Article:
Be nice to America. Or we'll bring democracy to your country.
by Drew J Jones (pedobear@pennstatefootball.com) on Thu Dec 29th, 2005 at 01:11:28 PM EST
[ Parent ]
You make a fair point, but the topic of the editorial is not whether the deficit is too high or whether colonisation is properly debated in France, it is whether it is justified to talk only in negatives about France, espcecially when the debate is ideologically driven and inspired by the supposedly superior systems elsewhere. In THAT context, it is highly relevant, and appropriate, to point out that France is not doing worse, or even better, on a number of measures, than the "systems elsewhere", and thus that holding these systems as examples of the reforms that should be done in  France is not necessarily a good idea.

I know exactly what you mean about Chevénement, that's precisely why I don't like him - and why I found the reference slightly unseemly here, as I don't agree with your interpretation of the article.

As far as Austerlitz and colonisation are concerned, I suppose these were used as recent examples of the trends described, with Austerlitz being particularly relevant in view of the Trafalgar parallel, and decolonisation brought in as the reason Austerlitz was sidetracked was because of the slavery issue, somewhat related to colonisation. I did not find these references inappropriate, even if they are certainly not the most significant one can find.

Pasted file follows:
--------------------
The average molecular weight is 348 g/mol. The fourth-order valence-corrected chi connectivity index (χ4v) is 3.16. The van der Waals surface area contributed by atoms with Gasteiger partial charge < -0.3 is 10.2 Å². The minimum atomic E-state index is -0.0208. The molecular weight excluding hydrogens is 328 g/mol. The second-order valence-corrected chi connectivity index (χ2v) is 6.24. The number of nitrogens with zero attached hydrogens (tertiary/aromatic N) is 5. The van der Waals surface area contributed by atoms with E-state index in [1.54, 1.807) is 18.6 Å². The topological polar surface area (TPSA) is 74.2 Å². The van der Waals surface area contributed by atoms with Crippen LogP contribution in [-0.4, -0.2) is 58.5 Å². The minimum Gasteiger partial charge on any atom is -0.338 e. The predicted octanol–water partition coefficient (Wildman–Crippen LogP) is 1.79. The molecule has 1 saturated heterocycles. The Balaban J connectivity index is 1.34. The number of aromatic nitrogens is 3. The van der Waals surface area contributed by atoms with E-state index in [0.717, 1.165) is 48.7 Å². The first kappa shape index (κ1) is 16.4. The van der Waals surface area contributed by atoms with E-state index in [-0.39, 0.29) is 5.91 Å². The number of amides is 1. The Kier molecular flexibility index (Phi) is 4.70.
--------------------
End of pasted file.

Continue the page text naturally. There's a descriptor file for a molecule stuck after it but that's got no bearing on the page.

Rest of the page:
In the long run, we're all dead. John Maynard Keynes

by Jerome a Paris (etg@eurotrib.com) on Thu Dec 29th, 2005 at 01:25:16 PM EST
[ Parent ]
Eh! Oh! Hein! Mais euh!

Austerlitz is a bit special and the lack of celebration was quite stunning. I wouldn't care that much to celebrate, say, Bir-Hakeim, and I'm not a fan of the Corsican megalomaniac. But Austerlitz, Holy Crap! Austerlitz is Austerlitz, one of the most brilliant tactical maneuvers in contemporary history!

So, just like the Brits were right to celebrate Trafalgar (and the French Navy had no problem to lend a hand and a couple of ships for the celebrations), celebrating Austerlitz once every 200 years is not indulging in nostalgic, flag waving navel gazing or whitewashing the past. It's merely acknowledging the past, the same way the Rafle du Vel d'hiv is properly commemorated.

It was pretty stunning and shameful to see Chirac and Villepin AWOL on that day.
by Francois in Paris on Thu Dec 29th, 2005 at 11:38:45 AM EST
[ Parent ]
This I don't agree with you on, (from a British point of view).  I am glad the French didn't make a fuss about Austergar. I wish the British hadn't made such a fuss about Traferlitz. Commemorating battles sucks.
by afew (afew(a in a circle)eurotrib_dot_com) on Thu Dec 29th, 2005 at 03:24:30 PM EST
[ Parent ]
Yep. And I can understand celebrating a victory in a defensive war, but one in an offensive imperialisrt war?...

*Lunatic*, n.
One whose delusions are out of fashion.
by DoDo on Fri Dec 30th, 2005 at 08:33:33 AM EST
[ Parent ]
No, no, no !!! The Third Coalition started it all! Napoleon was just defending himself in a very offensive manner :)